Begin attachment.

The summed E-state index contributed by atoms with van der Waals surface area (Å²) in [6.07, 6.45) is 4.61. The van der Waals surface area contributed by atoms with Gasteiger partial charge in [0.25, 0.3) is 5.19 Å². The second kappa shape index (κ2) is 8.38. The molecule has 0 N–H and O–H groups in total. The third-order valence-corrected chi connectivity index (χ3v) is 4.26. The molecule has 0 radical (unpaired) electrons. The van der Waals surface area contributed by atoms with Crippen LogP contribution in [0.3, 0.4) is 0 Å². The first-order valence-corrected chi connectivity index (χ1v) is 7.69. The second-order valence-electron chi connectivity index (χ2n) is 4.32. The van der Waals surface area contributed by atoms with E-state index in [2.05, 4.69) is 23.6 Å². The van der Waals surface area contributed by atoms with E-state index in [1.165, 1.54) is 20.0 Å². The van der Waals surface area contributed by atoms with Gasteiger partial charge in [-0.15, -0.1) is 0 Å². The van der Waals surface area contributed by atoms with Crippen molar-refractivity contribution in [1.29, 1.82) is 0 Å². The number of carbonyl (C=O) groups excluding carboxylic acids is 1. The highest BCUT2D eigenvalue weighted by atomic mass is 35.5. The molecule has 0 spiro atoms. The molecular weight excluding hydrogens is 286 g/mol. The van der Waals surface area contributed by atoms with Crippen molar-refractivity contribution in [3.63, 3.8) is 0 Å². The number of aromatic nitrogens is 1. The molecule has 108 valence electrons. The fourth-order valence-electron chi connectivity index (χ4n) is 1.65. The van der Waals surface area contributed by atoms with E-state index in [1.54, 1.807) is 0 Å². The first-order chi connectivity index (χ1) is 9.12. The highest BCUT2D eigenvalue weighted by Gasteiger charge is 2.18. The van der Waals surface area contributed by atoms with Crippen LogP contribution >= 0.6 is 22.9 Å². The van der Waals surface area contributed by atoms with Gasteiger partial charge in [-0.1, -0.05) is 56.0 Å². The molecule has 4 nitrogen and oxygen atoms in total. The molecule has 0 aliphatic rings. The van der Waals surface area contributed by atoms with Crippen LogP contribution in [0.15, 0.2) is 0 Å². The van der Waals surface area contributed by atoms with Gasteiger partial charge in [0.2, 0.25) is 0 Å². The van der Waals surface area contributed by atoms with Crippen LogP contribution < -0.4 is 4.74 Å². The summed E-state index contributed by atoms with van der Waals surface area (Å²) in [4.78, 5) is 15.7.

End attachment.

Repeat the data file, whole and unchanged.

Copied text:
The summed E-state index contributed by atoms with van der Waals surface area (Å²) in [6.07, 6.45) is 4.61. The van der Waals surface area contributed by atoms with Gasteiger partial charge in [0.25, 0.3) is 5.19 Å². The second kappa shape index (κ2) is 8.38. The molecule has 0 N–H and O–H groups in total. The third-order valence-corrected chi connectivity index (χ3v) is 4.26. The molecule has 0 radical (unpaired) electrons. The van der Waals surface area contributed by atoms with Crippen LogP contribution in [0.3, 0.4) is 0 Å². The first-order valence-corrected chi connectivity index (χ1v) is 7.69. The second-order valence-electron chi connectivity index (χ2n) is 4.32. The van der Waals surface area contributed by atoms with E-state index in [2.05, 4.69) is 23.6 Å². The van der Waals surface area contributed by atoms with E-state index in [1.165, 1.54) is 20.0 Å². The van der Waals surface area contributed by atoms with Gasteiger partial charge in [-0.15, -0.1) is 0 Å². The van der Waals surface area contributed by atoms with Crippen molar-refractivity contribution in [1.29, 1.82) is 0 Å². The number of carbonyl (C=O) groups excluding carboxylic acids is 1. The highest BCUT2D eigenvalue weighted by atomic mass is 35.5. The molecule has 0 spiro atoms. The molecular weight excluding hydrogens is 286 g/mol. The van der Waals surface area contributed by atoms with Crippen molar-refractivity contribution in [3.63, 3.8) is 0 Å². The number of aromatic nitrogens is 1. The molecule has 108 valence electrons. The fourth-order valence-electron chi connectivity index (χ4n) is 1.65. The van der Waals surface area contributed by atoms with E-state index in [1.54, 1.807) is 0 Å². The first-order chi connectivity index (χ1) is 9.12. The highest BCUT2D eigenvalue weighted by Gasteiger charge is 2.18. The van der Waals surface area contributed by atoms with Crippen LogP contribution >= 0.6 is 22.9 Å². The van der Waals surface area contributed by atoms with Gasteiger partial charge in [-0.1, -0.05) is 56.0 Å². The molecule has 4 nitrogen and oxygen atoms in total. The molecule has 0 aliphatic rings. The van der Waals surface area contributed by atoms with Crippen LogP contribution in [0.15, 0.2) is 0 Å². The van der Waals surface area contributed by atoms with Gasteiger partial charge in [0.2, 0.25) is 0 Å². The van der Waals surface area contributed by atoms with Crippen LogP contribution < -0.4 is 4.74 Å². The summed E-state index contributed by atoms with van der Waals surface area (Å²) in [4.78, 5) is 15.7.